wasnt customary practice for the corps)
a. Arnold: dividends are unreasonably small and not set in GF, while
salaries/bonuses increased
2. PP: TC said larger dividends should have been declared
3. Court: found for Ds
a. Duty of GF and fair dealing is discharged re: dividends if the decisions is made
in GF and reflects legit business purposes rather than private interests of those in
control
i. P has burden of proving BF
b. P left voluntarily and his dividends arent unreasonable
iv. Dodge v. Ford Motor Co. (Mich 1919)
1. Facts: Ford SH received high dividends Henry Ford refused to pay SH who then
went onto make Dodge sued
a. Henry Ford had legit business reasons for withholding dividends BUT he said he
wanted to use it to provide the public with cheap cars
2. Court found for Dodge re. issuing a dividend b/c Ford did not present a legit business
purpose, essentially saying it is wastebut the injunction was reversed, Ford could still
expand
a. Court would not force a special dividend nowwould use the increase the
overall goodwill and public perception of the company
v. Sinclair Oil Corporation v. Levien (Delaware 1971)
1. Facts: Sinclair owned 97% stock of principal Sinven. P (Levien) owned 3K/120K of
Sinven stock. Sinclair nominates all members of Sinvens board. Sinven paid out
dividends in a period when it needed cash
2. PP: Chancellor found that Sinvens board was not independent and that Sinclair did not
sustain its burden of proving that the dividends were fair to the minority stockholders of
Sinven
3. Court:
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a. P has to meet its burden of proving that a dividend cannot be grounded on any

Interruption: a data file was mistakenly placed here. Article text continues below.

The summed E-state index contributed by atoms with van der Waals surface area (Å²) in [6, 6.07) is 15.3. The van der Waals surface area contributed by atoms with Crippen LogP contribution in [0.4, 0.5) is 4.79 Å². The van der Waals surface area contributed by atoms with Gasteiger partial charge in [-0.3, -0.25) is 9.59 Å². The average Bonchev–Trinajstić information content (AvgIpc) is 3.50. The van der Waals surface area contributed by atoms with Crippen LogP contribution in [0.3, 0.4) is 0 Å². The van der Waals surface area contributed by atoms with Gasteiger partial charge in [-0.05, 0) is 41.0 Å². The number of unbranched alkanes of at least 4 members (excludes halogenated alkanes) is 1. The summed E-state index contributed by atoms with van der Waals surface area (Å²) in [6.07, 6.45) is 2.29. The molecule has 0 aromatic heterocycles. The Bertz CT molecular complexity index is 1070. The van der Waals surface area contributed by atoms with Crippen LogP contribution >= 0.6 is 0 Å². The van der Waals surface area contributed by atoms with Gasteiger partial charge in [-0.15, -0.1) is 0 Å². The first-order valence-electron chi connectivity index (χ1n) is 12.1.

reasonable business objective OR that it was self-dealing
i. P didnt show that the dividends resulted from improper motives and
amounted to waste
b. If a dividend is self dealing apply intrinsic fairness standard
i. These dividends were not self-dealing apply BJR
4. Notes
a. If a company issues a dividend, apply MBCA or Traditional Approach to see if
its valid
b. Other than that, its very hard to invalidate a decision to pay a dividend,
especially when there is only one class of stock
c. Can pay a dividend from retained earnings in excess of retained earning from a
particular year
vi. To Whom Are Dividends Paid?
1. Types of Stock
a. Common Stock a class of stock with no preferences
b. Preferred Stock a class of stock with a preference, such as priority in the
receipt of dividends
c. Preferred Participating Stock a class of stock that gets paid first, but also gets
paid again, along with common shares, in which is left over after payment of the
preference
d. Preferred Cumulative Stock a class of stock where dividends accrue and carry
over from year-to-year
i. If PCS isnt paid out in one year, then it accrues and they are owed that
for the next year
2. Problems
a. One
i. Class 1 10,000 common / Class 2 2,000 w/ $2 preference
ii. $40K dividend